Labor

Unions Get Major Win With Supreme Court Tie

Scalia's death might have had a dramatic impact on the future of collective bargaining in the U.S.

When Friedrichs v. California was argued in January it seemed poised to deal public sector unions a deathblow. However, that was before the death of conservative Supreme Court Justice Antonin Scalia, who many expected to be the decisive fifth vote. With Scalia off the court, the case was tabled with a 4-4 tie on Tuesday, and many are citing the decision as a huge win for public sector unions.

The case was brought by California public schoolteachers, including teacher Rebecca Friedrichs, who elected not to join unions and argued that paying for unions’ collective bargaining activities was a violation of their First Amendment rights. The case stood to eradicate a 40-year-old opinion that protected public sector unions. In a Think Progress piece written before Scalia's death that explained the importance of the case, Ian Millhiser wrote that:

Friedrichs involves what are alternatively called "fair share” or “agency” fees, which unions charge non-members in order to recoup the cost of services performed for those non-members. Unions are required by law to bargain on behalf of every worker in a unionized shop, even if those workers opt not to join the union. As such, non-members receive the same higher wages (one study found that workers in unionized shops enjoy a wage premium of nearly 12 percent) and benefits enjoyed by their coworkers who belong to the union.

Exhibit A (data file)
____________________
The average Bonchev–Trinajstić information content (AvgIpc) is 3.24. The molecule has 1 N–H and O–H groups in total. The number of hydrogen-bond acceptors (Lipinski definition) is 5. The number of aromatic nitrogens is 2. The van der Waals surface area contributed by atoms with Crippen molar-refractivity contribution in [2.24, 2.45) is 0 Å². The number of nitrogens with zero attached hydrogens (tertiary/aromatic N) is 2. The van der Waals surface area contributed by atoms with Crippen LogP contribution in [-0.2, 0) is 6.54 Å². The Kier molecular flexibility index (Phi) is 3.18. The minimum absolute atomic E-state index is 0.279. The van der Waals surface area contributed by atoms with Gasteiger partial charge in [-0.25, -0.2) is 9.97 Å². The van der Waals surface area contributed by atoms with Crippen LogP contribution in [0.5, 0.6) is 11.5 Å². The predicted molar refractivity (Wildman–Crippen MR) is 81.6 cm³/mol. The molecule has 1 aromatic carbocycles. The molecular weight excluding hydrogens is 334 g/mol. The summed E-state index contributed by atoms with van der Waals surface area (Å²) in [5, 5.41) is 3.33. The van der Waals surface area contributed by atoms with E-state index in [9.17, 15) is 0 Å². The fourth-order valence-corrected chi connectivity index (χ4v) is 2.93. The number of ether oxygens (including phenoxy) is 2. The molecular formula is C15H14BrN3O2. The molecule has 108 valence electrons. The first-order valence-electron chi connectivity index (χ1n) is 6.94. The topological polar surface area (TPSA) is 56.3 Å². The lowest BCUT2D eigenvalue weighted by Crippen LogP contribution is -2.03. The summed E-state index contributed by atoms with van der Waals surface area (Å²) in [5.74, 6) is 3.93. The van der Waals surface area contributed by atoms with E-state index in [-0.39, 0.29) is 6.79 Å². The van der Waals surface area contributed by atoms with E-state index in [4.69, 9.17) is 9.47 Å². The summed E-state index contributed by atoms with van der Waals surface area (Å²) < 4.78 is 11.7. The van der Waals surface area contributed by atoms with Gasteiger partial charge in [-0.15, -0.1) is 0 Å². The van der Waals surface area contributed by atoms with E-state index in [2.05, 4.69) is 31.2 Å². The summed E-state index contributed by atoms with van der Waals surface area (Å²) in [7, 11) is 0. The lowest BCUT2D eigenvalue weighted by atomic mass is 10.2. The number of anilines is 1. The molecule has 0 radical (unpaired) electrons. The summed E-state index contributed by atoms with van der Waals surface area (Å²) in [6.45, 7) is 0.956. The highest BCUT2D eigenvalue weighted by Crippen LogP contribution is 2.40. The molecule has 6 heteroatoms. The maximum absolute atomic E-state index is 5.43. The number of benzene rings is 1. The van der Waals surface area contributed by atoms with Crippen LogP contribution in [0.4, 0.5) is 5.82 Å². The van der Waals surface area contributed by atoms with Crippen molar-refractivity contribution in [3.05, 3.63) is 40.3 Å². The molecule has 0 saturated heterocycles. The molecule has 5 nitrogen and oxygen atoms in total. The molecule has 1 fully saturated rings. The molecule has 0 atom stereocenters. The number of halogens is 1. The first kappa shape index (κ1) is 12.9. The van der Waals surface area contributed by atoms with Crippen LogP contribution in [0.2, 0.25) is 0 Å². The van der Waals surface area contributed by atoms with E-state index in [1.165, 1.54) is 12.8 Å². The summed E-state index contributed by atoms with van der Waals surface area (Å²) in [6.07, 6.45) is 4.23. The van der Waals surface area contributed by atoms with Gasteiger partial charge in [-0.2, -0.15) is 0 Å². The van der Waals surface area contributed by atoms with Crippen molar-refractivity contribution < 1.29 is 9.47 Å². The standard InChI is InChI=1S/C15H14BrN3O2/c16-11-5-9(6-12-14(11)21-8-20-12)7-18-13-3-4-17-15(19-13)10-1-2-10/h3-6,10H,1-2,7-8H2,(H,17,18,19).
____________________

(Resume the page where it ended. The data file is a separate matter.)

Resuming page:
Absent something else, this arrangement would create a free-rider problem, because individual workers have little incentive to join the union if they know they will get all the benefits of unionizing regardless of whether they reimburse the union for its costs. Eventually, unions risk becoming starved for funds and collapsing, causing the workers once represented by a union to lose the benefits of collective bargaining.

A ruling in Friedrichs' favor would have impacted millions of government workers and negatively impacted public-sector unions economically. The plaintiffs had announced they would seek a re-hearing in the event of a tie.

Michael Arria is an associate editor at AlterNet and AlterNet's labor editorFollow @MichaelArria on Twitter.

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